A 15-year old Chinese immigrant, adopted as a baby by the founder of MapQuest, is using her adult-sized ambition to use 3D-printing to help more kids get an education in Madagascar.
Maggie Grout’s nonprofit is called “Thinking Huts” and they are fundraising to break ground on a series of modular, honeycomb-shaped schools, powered by solar panels, which would be the world’s first 3D-printed schoolhouses.
Hundreds of millions of children don’t have schools to attend around the world, and Grout feels one of the best ways to solve the problem is by bringing down the construction costs of schoolhouses. The initial pilot Thinking Hut in Madagascar is expected to cost $20,000, and in a recent interview at the Smithsonian, Grout details how, as well as being half the cost of traditional construction methods, 3D-printed buildings become cheaper when the project is scaled.
In other words the first house may cost $20,000, but the more houses that are built, the cheaper they become.
Despite the pandemic, construction on the first hut is expected to begin in the summer on the university campus of Ecole de Management et d’Innovation Technologique in the city of Fianarantsoa, home to about 200,000 people on the south end of the island.
The 3D-printer itself, at 6.5 feet, is being provided by Thinking Huts’ partner Hyperion Robotics, a Finnish 3D-printing company that builds a hodgepodge of different elements, such as building columns, patio furniture, and even artificial coral reefs.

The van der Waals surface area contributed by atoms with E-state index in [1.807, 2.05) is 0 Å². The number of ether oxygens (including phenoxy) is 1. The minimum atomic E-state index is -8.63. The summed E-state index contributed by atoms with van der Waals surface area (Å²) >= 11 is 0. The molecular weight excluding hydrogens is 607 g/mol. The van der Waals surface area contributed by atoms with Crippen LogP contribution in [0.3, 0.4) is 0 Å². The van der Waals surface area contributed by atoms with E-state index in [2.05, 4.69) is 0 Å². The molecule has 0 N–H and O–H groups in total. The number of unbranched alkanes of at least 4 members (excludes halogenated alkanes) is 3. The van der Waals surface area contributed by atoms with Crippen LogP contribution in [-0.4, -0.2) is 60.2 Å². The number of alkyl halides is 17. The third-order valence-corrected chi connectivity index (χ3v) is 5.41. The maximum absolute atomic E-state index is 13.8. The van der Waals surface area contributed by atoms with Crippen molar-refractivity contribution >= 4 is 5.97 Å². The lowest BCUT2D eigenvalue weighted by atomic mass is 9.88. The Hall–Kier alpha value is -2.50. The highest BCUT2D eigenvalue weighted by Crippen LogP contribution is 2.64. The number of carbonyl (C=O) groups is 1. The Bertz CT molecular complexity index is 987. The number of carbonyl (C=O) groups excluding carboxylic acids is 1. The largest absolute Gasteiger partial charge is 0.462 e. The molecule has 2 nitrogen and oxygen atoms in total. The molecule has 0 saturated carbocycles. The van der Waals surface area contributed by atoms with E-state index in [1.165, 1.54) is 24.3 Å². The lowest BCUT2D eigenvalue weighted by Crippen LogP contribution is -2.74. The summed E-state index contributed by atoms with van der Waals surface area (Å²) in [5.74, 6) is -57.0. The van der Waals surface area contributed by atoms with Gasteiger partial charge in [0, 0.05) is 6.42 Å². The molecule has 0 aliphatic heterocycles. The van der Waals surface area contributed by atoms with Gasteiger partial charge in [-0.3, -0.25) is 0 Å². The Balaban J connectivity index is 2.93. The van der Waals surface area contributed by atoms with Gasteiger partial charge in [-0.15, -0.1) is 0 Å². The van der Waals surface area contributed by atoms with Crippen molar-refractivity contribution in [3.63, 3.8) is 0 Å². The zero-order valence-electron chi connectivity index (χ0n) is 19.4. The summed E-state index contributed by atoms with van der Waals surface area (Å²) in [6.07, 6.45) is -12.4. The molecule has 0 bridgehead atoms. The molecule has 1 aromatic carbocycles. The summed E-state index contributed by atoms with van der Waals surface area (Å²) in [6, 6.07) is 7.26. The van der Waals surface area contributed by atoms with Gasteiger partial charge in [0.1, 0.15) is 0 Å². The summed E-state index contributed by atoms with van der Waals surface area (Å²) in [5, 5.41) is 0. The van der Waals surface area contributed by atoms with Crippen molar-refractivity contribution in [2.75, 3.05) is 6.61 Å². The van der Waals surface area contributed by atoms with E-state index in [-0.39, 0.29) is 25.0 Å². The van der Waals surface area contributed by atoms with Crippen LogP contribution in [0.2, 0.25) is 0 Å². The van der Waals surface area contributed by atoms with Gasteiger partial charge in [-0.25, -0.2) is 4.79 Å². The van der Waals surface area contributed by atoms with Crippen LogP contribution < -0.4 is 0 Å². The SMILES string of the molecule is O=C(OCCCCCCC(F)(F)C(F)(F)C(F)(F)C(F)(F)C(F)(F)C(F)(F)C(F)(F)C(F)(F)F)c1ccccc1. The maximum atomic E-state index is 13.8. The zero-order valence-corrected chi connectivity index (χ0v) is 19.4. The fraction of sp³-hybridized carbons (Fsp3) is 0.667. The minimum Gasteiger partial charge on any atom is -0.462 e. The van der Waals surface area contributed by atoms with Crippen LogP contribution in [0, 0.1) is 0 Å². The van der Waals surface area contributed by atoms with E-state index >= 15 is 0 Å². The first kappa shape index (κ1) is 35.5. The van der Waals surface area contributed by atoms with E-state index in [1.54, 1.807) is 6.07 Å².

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“We will use locally-sourced materials, remaining conscious of our environmental impact, and implement more additive manufacturing processes as the technology advances, adapting to each community’s environment,” reads their plan for Hut v1.0.
“Initial plans call for solar power, internet access, desks, chairs, and tables. The Hut will have a secure door and operating windows.”
Other features include pockets of space on the outside of the walls, that can either be used for vertical farming or artificial rock climbing walls for the kids. The exterior will be decorated with traditional Malagasy textile patterns, and local materials such as corrugated tin or wood carved by artisans.
Their honeycomb shape allows new huts to be added onto existing ones if the need for expansion arises.
Thinking Huts’ architect, Amir Mortazavi of the San Francisco Studio of the same name, wants to maintain local aesthetic appeal, desiring a building that blends into its environment—more important than ever considering the sterile grey color of the 3D-printing material.
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“Deforestation is a major issue in Madagascar, which holds a biodiverse ecosystem with many endemic species known only to the island,” Mortazavi told Architectural Digest. “We will be making a reconnaissance trip there shortly to find the most sustainable supplier for our furniture supply in the near future when it’s possible and safe to travel there.”
For completing several schools, with travel, electrical and plumbing, and school supplies, Grout’s charity—a 501(c)3—has already raised $125,000. Not bad for a fifteen year-old.
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